Faced with a challenging reimbursement and regulatory environment, retail and outpatient pharmacies can benefit from technology, including pharmacy workflow systems, automation and software, to drive improvements in their business. Implementing technology can not only help pharmacies deliver better care to their patients, it can also drive improvements in their clinical, operational, financial and regulatory compliance performance.

Better Health for Customers, Better Business Health for Pharmacies

The menu of technology available to retail and outpatient pharmacies ranges from the most simple to the most sophisticated pharmacy management systems, automated central fill and dispensing solutions, business services and point-of-sale systems. By using any or all of these technologies, pharmacies can reduce the time their pharmacists and other staff members spend manually performing such tasks as checking customers' insurance status and financial responsibility, or counting pills and putting them in bottles.

Pharmacies, in turn, can direct their pharmacists and other staff members to spend their new-found time on clinical activities that improve the health and outcomes of their patients. Those activities could include medication reconciliation, comprehensive medication reviews, medication synchronization, medication therapy management, behavioral coaching, adherence programs, smoking cessation programs, flu and other vaccine services and general population health management.

From a financial perspective, the shift in how pharmacists and staff spend their time can improve the business health of the pharmacy. Many of the clinical activities are reimbursable services that will generate additional revenue for the pharmacy. New-found staff time also can be spent on non-clinical activities that can generate additional revenue such as front-end merchandising and marketing.

Unable to cast object of type 'System.DBNull' to type 'System.String'.   at McKesson.ImageHelper.getImageDesc(String URL)Technology can assist outpatient and retail pharmacies with another major time demand, regulatory compliance, the biggest of which is the 340B drug discount program. Technology can help hospital-based outpatient pharmacies and contract retail pharmacies with a number of 340B-related tasks such as identifying eligible patients, drug procurement and pricing, and drug and prescriber tracking and documentation. It also can assist pharmacies with non-340B compliance challenges such as tracking and disposal of controlled substances.

Overcoming Common Pharmacy Technology Adoption Barriers

With all the clinical, operational, financial and regulatory compliance benefits that can accrue to retail and outpatient pharmacies that adopt all these wonderful technologies, the question is why haven't more made the leap? In working with pharmacies across the country, the barriers fall into three common buckets: cost, training and time.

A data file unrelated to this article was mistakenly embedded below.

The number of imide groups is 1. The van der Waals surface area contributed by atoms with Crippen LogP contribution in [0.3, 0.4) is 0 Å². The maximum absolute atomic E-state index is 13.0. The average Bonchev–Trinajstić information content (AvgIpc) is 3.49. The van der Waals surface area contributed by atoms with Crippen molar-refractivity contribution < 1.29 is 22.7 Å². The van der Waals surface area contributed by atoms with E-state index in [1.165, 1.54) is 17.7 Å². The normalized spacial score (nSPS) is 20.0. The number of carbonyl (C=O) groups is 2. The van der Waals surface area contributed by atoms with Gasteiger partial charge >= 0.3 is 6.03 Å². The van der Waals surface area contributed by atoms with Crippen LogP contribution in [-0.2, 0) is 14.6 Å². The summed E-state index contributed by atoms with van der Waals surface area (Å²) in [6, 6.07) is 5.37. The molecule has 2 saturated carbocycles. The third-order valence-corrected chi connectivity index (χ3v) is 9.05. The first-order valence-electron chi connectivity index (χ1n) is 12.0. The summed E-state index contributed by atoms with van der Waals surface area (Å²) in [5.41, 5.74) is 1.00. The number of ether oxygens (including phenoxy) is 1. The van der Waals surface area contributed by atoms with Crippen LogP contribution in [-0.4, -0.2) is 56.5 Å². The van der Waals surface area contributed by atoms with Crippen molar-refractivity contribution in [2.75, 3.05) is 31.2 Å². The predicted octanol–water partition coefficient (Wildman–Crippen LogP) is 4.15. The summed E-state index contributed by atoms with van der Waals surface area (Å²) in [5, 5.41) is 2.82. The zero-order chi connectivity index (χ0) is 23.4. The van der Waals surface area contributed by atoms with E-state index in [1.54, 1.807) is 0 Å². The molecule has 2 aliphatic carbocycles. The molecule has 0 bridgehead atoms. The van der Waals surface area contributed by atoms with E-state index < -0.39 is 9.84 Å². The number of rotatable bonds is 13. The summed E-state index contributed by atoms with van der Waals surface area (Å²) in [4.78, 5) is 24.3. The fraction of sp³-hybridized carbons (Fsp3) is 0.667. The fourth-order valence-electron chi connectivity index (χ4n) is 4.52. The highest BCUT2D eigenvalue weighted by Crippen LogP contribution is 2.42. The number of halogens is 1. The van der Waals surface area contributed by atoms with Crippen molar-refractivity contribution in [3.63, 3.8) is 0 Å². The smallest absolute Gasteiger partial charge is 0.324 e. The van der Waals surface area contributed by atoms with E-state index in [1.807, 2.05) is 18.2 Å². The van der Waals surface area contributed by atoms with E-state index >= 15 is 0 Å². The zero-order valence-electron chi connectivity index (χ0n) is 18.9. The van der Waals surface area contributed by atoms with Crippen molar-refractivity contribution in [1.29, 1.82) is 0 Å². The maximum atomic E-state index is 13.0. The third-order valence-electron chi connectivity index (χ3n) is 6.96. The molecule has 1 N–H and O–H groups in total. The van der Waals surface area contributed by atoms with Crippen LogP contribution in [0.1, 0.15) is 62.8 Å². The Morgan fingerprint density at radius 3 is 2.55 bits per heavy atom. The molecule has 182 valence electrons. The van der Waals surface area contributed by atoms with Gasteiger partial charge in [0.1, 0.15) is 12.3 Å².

Like any other business in any other industry, pharmacies face start-up and ongoing costs associated with new technology. It's an investment they must be willing to make in order to enjoy returns measured by clinical, operational, financial and regulatory compliance gains. Pharmacies that don't want to jump right in can take smaller transition steps and phase-in new technologies over time to reduce their upfront costs.

The second barrier – training – has two components: the reluctance to change their current processes and the cost of retraining. If technology is replacing certain hands-on functions, then a pharmacy's staff must be retrained to use the technology and to perform new clinical and financial functions with the time saved by the technology. And not everyone may be happy with the shift in responsibilities.

This is where outside experience and expertise can help. Pharmacies can look to their peers for guidance on how to best handle the change management, and they can hire consultants to orchestrate the training programs. In both cases, it's important to show the pharmacy's staff a comprehensive before-and-after picture of their workflows and daily operations to illustrate how their lives will change and how much more effective they will be in their jobs with the change.

Pharmacy owners, directors and managers have trouble finding the time to learn about all the new technologies out there, which ones are available in their market and which ones are going to be right for their respective operations. One size doesn't fit all when it comes to pharmacy technology. If they can't commit to the time, they can hire an outside consultant to assess their operations and recommend the technology path that aligns with their business objectives and financial resources. An outside consultant can also partner with pharmacies during the implementation process to help with change management and the overall installation process.

Pharmacies must overcome those barriers to thrive in today's health care environment. They must free up time to focus on activities that improve clinical, operational, financial and regulatory compliance results. Without technology, they're just not going to get there on their own.

Related: Learn about McKesson's Pharmacy Technology and Services.

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About the author

Emilie Ray is president of McKesson's Pharmacy Technology and Services. She has more than 17 years of experience in the healthcare technology industry, having worked in both the hospital and retail pharmacy segments. She has held a variety of progressive leadership roles within various McKesson technology businesses, including software development, product management and marketing, which has deepened her understanding of operations, customers' needs and the industry overall.

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